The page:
Related News

Home » Feature

Crisis-hit bankers seek divorce relief

BANKERS and other high earners in the United Kingdom are asking to reduce their divorce settlements as the financial crisis shrinks their net worth, according to five family-law attorneys.

Brian Myerson, former chief executive officer of Principle Capital Holdings SA, will learn soon if a London appeals court will alter the terms of his divorce, according to the court calendar. Myerson is seeking to lower the lump sum of about 11.2 million pounds (US$16 million) he agreed to pay his wife last year when they ended their 26-year marriage. The value of his share of the settlement dropped to 1.17 million pounds within 10 months.

"He made a commercial decision to put his money on red, and the spin of the roulette wheel came out black," said Julian Lipson, family-law practice group leader at Withers LLP in London, who isn't involved in the case. "The judges may feel sorry for him, and it was an unfair transaction, but it was a decision he took."


While Myerson will have a hard time winning, other high net worth individuals are having more luck renegotiating alimony payments out of court, the five family-law attorneys said. Lipson said his firm received three times as many inquiries as it would normally get in a year between November and December.

The trend is being fanned by more than 100,000 job cuts in the European finance industry and bonuses dropping 60 percent since the crisis began, according to the London-based Center for Economics and Business.

If you are acting for someone who was earning 800,000 pounds and now earns 150,000 pounds, "you have a pretty good case for downward variation, and the lawyer of the wife would advise to negotiate," said Jane Craig, family partner at Manches LLP in London.

England became one of the most lucrative jurisdictions in the world for high net worth divorces in 2006. Two landmark rulings entitled a spouse to a share of a former partner's lifetime earnings, and allowed settlements to reflect a spouse's expectation of a wealthy lifestyle. Beverly Charman, ex-wife of Bermuda-based Axis Capital Holdings CEO John Charman, won a record divorce award of 48 million pounds in 2006. She had argued that she needed 700,000 pounds a year to live in the manner she had become accustomed to over 27 years of marriage.

Lipson said he began noticing an increase in requests to change alimony payments late last year. In better times, such appeals were rare because they didn't justify the legal fees, he said.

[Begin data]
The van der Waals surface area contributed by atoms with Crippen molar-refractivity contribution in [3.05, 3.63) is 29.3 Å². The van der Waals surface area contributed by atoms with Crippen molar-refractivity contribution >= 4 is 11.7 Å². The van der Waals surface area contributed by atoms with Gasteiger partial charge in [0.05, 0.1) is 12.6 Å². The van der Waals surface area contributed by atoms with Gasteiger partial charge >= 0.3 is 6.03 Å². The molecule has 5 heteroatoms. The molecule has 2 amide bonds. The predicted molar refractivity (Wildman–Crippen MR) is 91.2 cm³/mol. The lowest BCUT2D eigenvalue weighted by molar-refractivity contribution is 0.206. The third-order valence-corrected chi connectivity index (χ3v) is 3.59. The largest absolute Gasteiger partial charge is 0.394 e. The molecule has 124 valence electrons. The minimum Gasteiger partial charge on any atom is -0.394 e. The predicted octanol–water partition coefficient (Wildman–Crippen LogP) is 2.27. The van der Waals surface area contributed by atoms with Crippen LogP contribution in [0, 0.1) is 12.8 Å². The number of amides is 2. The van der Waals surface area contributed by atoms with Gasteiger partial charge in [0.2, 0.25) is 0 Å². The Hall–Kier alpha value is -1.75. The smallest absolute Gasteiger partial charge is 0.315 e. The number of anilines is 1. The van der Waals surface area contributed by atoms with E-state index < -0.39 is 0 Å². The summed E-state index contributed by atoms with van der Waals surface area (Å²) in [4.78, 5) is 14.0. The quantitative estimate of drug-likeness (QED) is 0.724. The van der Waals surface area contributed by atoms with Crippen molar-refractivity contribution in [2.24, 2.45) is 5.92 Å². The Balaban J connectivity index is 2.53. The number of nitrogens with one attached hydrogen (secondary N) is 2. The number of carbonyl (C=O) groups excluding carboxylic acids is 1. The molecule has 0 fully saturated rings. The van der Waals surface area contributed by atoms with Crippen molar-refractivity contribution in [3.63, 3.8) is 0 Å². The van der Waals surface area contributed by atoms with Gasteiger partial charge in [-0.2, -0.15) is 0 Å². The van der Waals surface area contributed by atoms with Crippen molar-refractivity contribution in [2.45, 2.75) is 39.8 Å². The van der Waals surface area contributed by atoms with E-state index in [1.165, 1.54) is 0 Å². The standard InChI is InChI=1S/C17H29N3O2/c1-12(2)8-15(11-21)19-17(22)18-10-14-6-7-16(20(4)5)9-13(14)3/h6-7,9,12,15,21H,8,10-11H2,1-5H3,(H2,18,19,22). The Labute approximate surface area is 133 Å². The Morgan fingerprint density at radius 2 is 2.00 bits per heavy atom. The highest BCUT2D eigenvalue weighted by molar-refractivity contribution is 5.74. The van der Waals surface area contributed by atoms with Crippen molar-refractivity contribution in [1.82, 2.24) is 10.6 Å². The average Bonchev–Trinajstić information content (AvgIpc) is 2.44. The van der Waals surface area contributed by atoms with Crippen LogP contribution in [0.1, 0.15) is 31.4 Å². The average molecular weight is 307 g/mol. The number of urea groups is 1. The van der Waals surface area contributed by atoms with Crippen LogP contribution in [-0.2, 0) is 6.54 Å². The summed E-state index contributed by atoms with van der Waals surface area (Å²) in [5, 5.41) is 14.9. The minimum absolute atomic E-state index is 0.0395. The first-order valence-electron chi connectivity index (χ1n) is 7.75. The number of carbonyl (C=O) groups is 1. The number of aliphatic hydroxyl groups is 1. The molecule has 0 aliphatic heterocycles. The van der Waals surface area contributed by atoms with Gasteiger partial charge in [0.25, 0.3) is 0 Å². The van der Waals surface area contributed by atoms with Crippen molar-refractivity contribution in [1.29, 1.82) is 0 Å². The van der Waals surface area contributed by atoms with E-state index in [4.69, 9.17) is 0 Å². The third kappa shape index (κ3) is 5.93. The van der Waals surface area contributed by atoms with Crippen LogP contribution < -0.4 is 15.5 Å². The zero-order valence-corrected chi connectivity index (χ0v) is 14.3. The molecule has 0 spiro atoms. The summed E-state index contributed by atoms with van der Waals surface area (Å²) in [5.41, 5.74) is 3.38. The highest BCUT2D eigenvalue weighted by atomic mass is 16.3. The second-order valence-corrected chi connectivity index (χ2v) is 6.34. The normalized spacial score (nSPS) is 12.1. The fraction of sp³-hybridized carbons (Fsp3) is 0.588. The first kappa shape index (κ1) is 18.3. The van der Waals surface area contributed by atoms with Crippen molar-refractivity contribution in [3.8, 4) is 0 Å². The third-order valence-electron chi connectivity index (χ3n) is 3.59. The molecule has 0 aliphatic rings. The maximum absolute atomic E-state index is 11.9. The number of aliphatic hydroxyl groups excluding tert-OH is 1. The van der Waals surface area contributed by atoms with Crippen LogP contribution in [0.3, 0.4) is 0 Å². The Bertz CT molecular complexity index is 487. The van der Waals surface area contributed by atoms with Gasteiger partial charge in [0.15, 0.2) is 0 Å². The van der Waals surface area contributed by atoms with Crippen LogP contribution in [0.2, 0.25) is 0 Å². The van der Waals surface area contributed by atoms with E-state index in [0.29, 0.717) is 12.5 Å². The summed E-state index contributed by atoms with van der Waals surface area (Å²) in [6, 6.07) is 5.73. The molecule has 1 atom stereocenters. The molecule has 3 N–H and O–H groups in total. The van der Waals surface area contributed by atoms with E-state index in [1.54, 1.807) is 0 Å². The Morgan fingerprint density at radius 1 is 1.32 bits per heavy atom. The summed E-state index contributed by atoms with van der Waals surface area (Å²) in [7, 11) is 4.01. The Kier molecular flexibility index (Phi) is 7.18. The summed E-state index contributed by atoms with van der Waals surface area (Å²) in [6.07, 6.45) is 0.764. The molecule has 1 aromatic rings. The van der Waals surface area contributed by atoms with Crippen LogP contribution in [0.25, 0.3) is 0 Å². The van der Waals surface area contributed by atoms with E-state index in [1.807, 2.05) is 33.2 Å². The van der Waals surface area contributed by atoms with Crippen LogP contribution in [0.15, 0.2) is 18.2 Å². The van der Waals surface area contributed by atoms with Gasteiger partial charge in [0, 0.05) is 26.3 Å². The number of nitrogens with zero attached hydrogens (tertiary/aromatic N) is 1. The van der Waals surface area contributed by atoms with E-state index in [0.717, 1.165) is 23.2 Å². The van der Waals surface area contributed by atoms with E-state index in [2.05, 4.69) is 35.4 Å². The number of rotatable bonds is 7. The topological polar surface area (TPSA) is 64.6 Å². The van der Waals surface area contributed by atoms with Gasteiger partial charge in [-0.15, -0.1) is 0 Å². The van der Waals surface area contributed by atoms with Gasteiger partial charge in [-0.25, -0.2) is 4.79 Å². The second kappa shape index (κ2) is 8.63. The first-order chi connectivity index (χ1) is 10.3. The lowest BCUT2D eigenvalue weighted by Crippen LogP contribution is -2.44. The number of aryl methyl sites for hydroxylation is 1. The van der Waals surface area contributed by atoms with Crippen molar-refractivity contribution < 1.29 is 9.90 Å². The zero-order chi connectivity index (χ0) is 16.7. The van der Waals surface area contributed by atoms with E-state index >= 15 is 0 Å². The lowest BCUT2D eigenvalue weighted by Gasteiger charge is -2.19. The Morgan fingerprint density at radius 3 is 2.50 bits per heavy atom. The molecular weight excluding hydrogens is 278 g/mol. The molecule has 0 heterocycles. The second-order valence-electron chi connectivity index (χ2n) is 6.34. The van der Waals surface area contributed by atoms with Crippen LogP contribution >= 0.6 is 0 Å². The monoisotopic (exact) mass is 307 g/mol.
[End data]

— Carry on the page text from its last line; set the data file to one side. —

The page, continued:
Changing times

"In previous years, husbands tended to make applications because the wife had got a boyfriend, was living with someone or had started working," said Simon Pigott, a partner at Levison Meltzer Pigott in London.

"It was uncommon that they made an application for downward variation because their incomes had fallen off the face of a cliff."

If successful, the Myerson ruling could open the floodgates for similar appeals, the lawyers said. All five said that he faces an uphill struggle to change a settlement he agreed to.

"Courts are busy enough as it is without dealing with cases retrospectively, and they are also very concerned about ensuring there is as much finality as possible in each case," said Ann Ison, partner at Hughes Fowler Carruthers in London. When the Myersons divorced in February 2008, Brian Myerson opted to give his ex-wife, Ingrid, 9.5 million pounds and a 1.5-million-pound beach house in South Africa, documents submitted to the Court of Appeals show.

He was to keep the shares in his company, a London-based group of investment funds. The deal would have given Myerson 57 percent of the couple's total wealth of 25.8 million pounds, versus 43 percent for Ingrid Myerson.

Myerson, 50, will be forced into negative equity of 500,000 pounds, while his wife will take 100 percent of the couple's assets if he pays her all the money she's due, Myerson's lawyer, Martin Pointer, told the Court of Appeals on March 11.

Myerson was ousted last week by Principle shareholders, who also voted to liquidate the fund. Shares of Principle have fallen 76 percent this year. Ingrid Myerson's lawyers argued in court filings that Myerson's stock portfolio could rise in value.

Myerson's case hinges on whether he can prove the financial crisis was an extraordinary event no one saw coming, according to Ison, who isn't involved in the case. British family law holds that alimony is negotiable, while lump-sum payments, or capital orders, are final except in the event of an unforeseeable circumstance.

The recession is affecting how divorces are settled, and few couples are following the Myerson approach, in which Brian took all the risky assets, Craig said.

"There's much more of a tendency of spreading the risk by allocating assets proportionately," she said. "People aren't putting all their eggs in one basket anymore."


Copyright © 1999- Shanghai Daily. All rights reserved.Preferably viewed with Internet Explorer 8 or newer browsers.

沪公网安备 31010602000204号

Email this to your friend